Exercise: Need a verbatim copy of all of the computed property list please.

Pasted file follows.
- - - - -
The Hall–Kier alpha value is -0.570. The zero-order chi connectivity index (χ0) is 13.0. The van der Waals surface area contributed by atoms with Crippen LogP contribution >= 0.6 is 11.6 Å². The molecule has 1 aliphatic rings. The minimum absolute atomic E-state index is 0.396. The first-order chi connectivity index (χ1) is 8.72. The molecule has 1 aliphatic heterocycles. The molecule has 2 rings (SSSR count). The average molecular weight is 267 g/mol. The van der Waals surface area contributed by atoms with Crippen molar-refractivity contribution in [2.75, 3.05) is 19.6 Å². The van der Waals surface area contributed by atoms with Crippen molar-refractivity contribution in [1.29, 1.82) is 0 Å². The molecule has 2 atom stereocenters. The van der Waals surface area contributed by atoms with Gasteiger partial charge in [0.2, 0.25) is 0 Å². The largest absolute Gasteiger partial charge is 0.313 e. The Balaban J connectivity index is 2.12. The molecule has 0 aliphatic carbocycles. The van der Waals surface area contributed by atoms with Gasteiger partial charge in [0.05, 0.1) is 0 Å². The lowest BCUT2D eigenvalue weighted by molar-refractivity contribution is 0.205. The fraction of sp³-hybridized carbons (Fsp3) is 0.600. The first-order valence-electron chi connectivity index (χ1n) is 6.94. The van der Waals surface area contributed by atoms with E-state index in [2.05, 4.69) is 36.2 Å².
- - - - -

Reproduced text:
The Hall–Kier alpha value is -0.570. The zero-order chi connectivity index (χ0) is 13.0. The van der Waals surface area contributed by atoms with Crippen LogP contribution >= 0.6 is 11.6 Å². The molecule has 1 aliphatic rings. The minimum absolute atomic E-state index is 0.396. The first-order chi connectivity index (χ1) is 8.72. The molecule has 1 aliphatic heterocycles. The molecule has 2 rings (SSSR count). The average molecular weight is 267 g/mol. The van der Waals surface area contributed by atoms with Crippen molar-refractivity contribution in [2.75, 3.05) is 19.6 Å². The van der Waals surface area contributed by atoms with Crippen molar-refractivity contribution in [1.29, 1.82) is 0 Å². The molecule has 2 atom stereocenters. The van der Waals surface area contributed by atoms with Gasteiger partial charge in [0.2, 0.25) is 0 Å². The largest absolute Gasteiger partial charge is 0.313 e. The Balaban J connectivity index is 2.12. The molecule has 0 aliphatic carbocycles. The van der Waals surface area contributed by atoms with Gasteiger partial charge in [0.05, 0.1) is 0 Å². The lowest BCUT2D eigenvalue weighted by molar-refractivity contribution is 0.205. The fraction of sp³-hybridized carbons (Fsp3) is 0.600. The first-order valence-electron chi connectivity index (χ1n) is 6.94. The van der Waals surface area contributed by atoms with E-state index in [2.05, 4.69) is 36.2 Å².